Sydney Warner Brooman (they/them) was raised in Grimsby, Ontario. They attended Western University in London, Ontario, and currently live in Toronto. The Pump is their debut short fiction collection. Their story “The Bottom” was shortlisted for The Malahat Review’s 2020 Open Season Awards, and they have recent work in American Chordata, Thorn Literary Magazine, and other literary journals.
Miramichi Reader: Tell us a bit about your background, education, employment, etc.
I graduated from Western University in London, ON with an Honours BA in English Literature & Creative Writing in 2018, which is where I actually started The Pump. The book began as a thesis project under the supervision of poet Tom Cull, and I wrote most of it before I graduated. I’ve worked a few odd jobs, the weirdest being a pioneer village actor and tour guide. That job makes an appearance in The Pump.
MR: Tell us about some of the books, authors, poets or other people (such as teachers) that may have influenced you to become a writer.
I probably wouldn’t be a writer if I hadn’t read Gordon Korman and Roald Dahl when I was young. Dahl’s Danny The Champion of The World is a book I return to often. I had a lot of teachers in public school and university who certainly encouraged me on my writing journey, but I honestly can’t remember a specific moment in which I ‘decided’ that I would be a writer. It always just felt like something that had to happen.
MR: Tell us a little about your debut short story collection, The Pump. How long has it been in the making? Had you considered making it a novel first?
The Pump is a book of heavily interconnected short stories that follow the townspeople of a Southern Ontario small town with an apathetic municipal government, a tainted water supply, and an environment that has turned against the townspeople after being mistreated for so long. The book is about queerness and love and living below the poverty line and attempts to explore how we separate where we grew up from who we are. It was never going to be a novel—I knew I wanted the book to be made up of stories from the outset.
MR: In her review of The Pump for TMR, Anuja Varghese observed: “Through the beavers, we get both a deeply unsettling bit of magical realism and also an interesting disruption of the beaver as a patriotic Canadian symbol. In Brooman’s stories, the very notion of “home” is turned on its head, and what is exposed in the process is unremorseful violence and all-consuming rot.” Does that sound like what you were trying to convey?
The beavers are definitely more symbolic than a literal pull from my upbringing. I wanted something that honoured the Can lit tradition while also turning it on its head—a part of nature that is typically non-violent, especially towards humans. We humans intact so much violence on each other and on the land we live on, so I wanted to give the land some of its power back.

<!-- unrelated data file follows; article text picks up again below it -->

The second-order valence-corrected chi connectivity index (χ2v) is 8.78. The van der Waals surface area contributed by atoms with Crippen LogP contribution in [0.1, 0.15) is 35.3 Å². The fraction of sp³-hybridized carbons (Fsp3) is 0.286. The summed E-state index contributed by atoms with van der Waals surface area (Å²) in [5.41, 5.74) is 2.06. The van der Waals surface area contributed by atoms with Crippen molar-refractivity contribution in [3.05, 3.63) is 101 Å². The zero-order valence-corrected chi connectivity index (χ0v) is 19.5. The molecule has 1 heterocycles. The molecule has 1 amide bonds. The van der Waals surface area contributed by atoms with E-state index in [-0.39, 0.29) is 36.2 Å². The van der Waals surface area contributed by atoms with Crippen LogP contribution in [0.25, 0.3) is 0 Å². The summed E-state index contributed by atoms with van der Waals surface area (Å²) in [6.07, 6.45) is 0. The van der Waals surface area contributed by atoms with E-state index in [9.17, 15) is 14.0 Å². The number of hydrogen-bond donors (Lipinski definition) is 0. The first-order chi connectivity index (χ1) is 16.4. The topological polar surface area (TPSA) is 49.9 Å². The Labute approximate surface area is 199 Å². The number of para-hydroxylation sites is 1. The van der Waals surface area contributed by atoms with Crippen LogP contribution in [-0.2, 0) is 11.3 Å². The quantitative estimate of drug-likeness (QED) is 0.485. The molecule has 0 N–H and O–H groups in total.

MR: Do you have a favourite book (or books), one(s) that you like to revisit from time to time?
All of Heather O’Neill’s books are favourites of mine, particularly her most recent The Lonely Hearts Hotel. That book teaches me how to be a writer in a new way each time I read it.
MR: If you could write a biography of any person, living or dead, who would that be and why?
Heather O’Neill 100%. But it could never be a written biography—it would be like, some kind of experimental stage show with film and live art and audience participation and everyone could bring their pet cat to the venue. Her daughter Arizona O’Neill is one of the best short filmmakers I’ve seen in a long time, so she would probably be the best person to make it. I could just attend and cry and clap and be president of the fan club. Arizona’s at the top of my list of other artists/creatives I’d like to work with someday.
MR: Tell us about your writing space. (Do you always write in the same area? Do you use a laptop or a desktop computer, etc)
I do most of my writing on my phone actually! My process is that I draft dialogue and scene structure on my phone, with little notes like “add description of house here”, and then I send it to myself and do all the descriptions and editing on my laptop afterwards. All my best words are written in my notes app on my phone though.
MR: Amazing! Covid question: how have you been coping with the pandemic? What changes (if any) has it made in your life?
The pandemic has made me a real homebody honestly. I always used to write at libraries or coffee shops—always out of the house. Now I’m much more comfortable creating things at home, and doing things like cooking and cleaning and just relaxing in my space. Pre-Covid, my house was kind of just that place I slept at. Now, it’s a sacred space.
MR: What do you like to do when you are not writing (or reading)?
Life is really busy right now. I’m usually working my day job, or running errands, or helping at church. My partner and I love going for these really long walks around Toronto and finding new places to have coffee and just exploring until our feet hurt and we’re lost. I try to get outside as often as I can so that working from home doesn’t make me too restless and anxious. All of these little everyday things make up a life at the end of the day.